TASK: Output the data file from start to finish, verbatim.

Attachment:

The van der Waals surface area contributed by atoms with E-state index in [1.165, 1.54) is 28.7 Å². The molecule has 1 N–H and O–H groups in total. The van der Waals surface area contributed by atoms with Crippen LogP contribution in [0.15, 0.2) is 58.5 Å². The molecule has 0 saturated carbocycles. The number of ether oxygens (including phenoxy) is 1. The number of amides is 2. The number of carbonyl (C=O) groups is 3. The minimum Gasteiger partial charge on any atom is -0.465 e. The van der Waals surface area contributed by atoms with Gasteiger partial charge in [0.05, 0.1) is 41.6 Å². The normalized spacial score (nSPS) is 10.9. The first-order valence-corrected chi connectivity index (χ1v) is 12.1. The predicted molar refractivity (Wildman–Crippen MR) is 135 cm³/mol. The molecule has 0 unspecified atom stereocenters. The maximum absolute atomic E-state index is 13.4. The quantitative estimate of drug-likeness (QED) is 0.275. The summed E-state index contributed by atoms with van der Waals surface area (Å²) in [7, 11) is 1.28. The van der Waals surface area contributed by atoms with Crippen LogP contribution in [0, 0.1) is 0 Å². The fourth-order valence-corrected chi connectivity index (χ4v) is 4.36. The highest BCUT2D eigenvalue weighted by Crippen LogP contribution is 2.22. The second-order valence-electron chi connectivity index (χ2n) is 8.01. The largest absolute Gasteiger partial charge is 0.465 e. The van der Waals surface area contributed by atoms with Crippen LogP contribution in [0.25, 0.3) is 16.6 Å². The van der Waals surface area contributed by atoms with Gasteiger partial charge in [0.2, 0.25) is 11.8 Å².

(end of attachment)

The van der Waals surface area contributed by atoms with E-state index in [1.165, 1.54) is 28.7 Å². The molecule has 1 N–H and O–H groups in total. The van der Waals surface area contributed by atoms with Crippen LogP contribution in [0.15, 0.2) is 58.5 Å². The molecule has 0 saturated carbocycles. The number of ether oxygens (including phenoxy) is 1. The number of amides is 2. The number of carbonyl (C=O) groups is 3. The minimum Gasteiger partial charge on any atom is -0.465 e. The van der Waals surface area contributed by atoms with Gasteiger partial charge in [0.05, 0.1) is 41.6 Å². The normalized spacial score (nSPS) is 10.9. The first-order valence-corrected chi connectivity index (χ1v) is 12.1. The predicted molar refractivity (Wildman–Crippen MR) is 135 cm³/mol. The molecule has 0 unspecified atom stereocenters. The maximum absolute atomic E-state index is 13.4. The quantitative estimate of drug-likeness (QED) is 0.275. The summed E-state index contributed by atoms with van der Waals surface area (Å²) in [7, 11) is 1.28. The van der Waals surface area contributed by atoms with Crippen LogP contribution in [0, 0.1) is 0 Å². The fourth-order valence-corrected chi connectivity index (χ4v) is 4.36. The highest BCUT2D eigenvalue weighted by Crippen LogP contribution is 2.22. The second-order valence-electron chi connectivity index (χ2n) is 8.01. The largest absolute Gasteiger partial charge is 0.465 e. The van der Waals surface area contributed by atoms with Crippen LogP contribution in [0.25, 0.3) is 16.6 Å². The van der Waals surface area contributed by atoms with Gasteiger partial charge in [0.2, 0.25) is 11.8 Å².